A Popular 'Game Of Thrones' Theory Has One Major Problem

With the death of that big character on the "Game of Thrones" finale, one thing is certain (and it's not that everyone hates Olly): Theories, and spoilers, are coming!

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The death of Lord Commander Jon Snow caused outrage across the Internet. In the book, there are hints that the character actually survives the Night's Watch mutiny by warging into the body of his direwolf Ghost. Because of this, fans have come up with crazy theories to try to prove Snow is alive. Some claim Kit Harington's eyes seem to change color in the scene, perhaps indicating that he's warging, while others claim the blood pool looks like a wolf.

Image: Vanity Fair

The truth of that remains to be seen, but it appears at least one popular theory may have a big hole in it. A user on A Forum of Ice and Fire explains the theory, which is all about what will happen to Jon Snow's body after it's burned following his death:

Under the assumption that R+L=J, [Jon Snow] has targ blood in his veins and there will be some sort of magical rebirth in the fire. Like Dani after Drogos death and the birth of the dragons he will not be harmed by the fire and be alive again.

So the theory states that, assuming Rhaegar Targaryen (R) and Lyanna Stark (L) are the parents of Jon Snow (J), Snow's body would remain unharmed by fire when the Night's Watch tries to burn him, which would probably happen so he doesn't turn into a Wight, aka a reanimated corpse. After that, there could be some sort of rebirth in the flames.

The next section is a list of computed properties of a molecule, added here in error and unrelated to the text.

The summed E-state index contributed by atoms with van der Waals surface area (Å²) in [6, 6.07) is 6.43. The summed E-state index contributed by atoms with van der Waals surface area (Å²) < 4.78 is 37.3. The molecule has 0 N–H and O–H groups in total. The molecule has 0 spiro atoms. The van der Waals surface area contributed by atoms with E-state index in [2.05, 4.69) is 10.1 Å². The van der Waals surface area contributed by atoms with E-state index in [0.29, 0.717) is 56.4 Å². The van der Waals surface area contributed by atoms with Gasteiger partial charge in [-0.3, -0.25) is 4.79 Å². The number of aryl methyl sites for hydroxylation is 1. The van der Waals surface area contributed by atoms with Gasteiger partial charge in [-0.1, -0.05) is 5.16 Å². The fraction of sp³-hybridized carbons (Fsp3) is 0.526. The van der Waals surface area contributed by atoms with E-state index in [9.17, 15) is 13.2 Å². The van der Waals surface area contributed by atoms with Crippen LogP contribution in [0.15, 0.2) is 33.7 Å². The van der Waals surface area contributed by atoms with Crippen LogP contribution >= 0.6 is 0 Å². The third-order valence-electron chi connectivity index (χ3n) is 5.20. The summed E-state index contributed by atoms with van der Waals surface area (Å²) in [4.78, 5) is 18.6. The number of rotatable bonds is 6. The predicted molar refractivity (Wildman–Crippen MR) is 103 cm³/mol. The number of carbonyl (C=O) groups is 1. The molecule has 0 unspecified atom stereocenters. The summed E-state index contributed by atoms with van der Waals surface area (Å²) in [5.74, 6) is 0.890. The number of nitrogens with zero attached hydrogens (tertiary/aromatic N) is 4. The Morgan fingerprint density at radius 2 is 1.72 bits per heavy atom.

It's a cool idea, but there's one major detail it seems to overlook:

Jon Snow is not resistant to fire. He burns himself during the Wight attack in Season 1.

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In Season 1, Jon Snow gets burned pretty badly after grabbing a lantern and throwing it at a Wight. He is shown later in the episode with bandages on this hand, and George R.R. Martin's book A Game of Thrones even goes into more detail about the severity of the burns:

He had burned himself more badly than he knew throwing the flaming drapes, and his right hand was swathed in silk halfway to the elbow. At the time he'd felt nothing; the agony had come after. His cracked red skin oozed fluid, and fearsome blood blisters rose between his fingers, big as roaches.

Wow, that's pretty gross. And revealing, too. (But mostly gross.)

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You know nothing about fire safety, Jon Snow.

Though the burns happen under slightly different circumstances, words like "agony" and "blisters" don't give the impression that Snow has any immunity to fire. Martin seems to make a point of referencing his burned hand again just to remind you that, yeah, his hand really hurts after that.

In the TV series, Daenerys, who everyone assumes is one of the "three heads" of the dragon that's a part of a prophecy in the books, shows heat resistant qualities a number of times. She picks up hot dragon eggs, gets in scalding bath water and survives being burned alive in a giant fire with her dragon eggs.

If Jon Snow is another of the "three heads" and a Targaryen, shouldn't he be (somewhat) fire resistant, as well?

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Though the theory of Snow's fire resurrection has some holes in it, it can't be ruled out entirely.

Dany actually does get some heat-related injuries from Drogon in the books. (Though, that's obviously dealing with a dragon and not a regular fire.) In addition, it's speculated that she only survived Khal Drogo's funeral fire with her dragon eggs because of blood magic and the sacrifice of Mirri Maz Duur, who was burned alive.

Sure, Jon Snow clearly isn't flame retardant and probably wouldn't just rise out of the fire by himself, but that doesn't necessarily mean someone like Melisandre couldn't somehow help bring him back with magic. She is at the Wall after all, and knows plenty about sacrifices.

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Image: YouTube

Eh, you should probably just sit this one out, Shireen. You've done enough.



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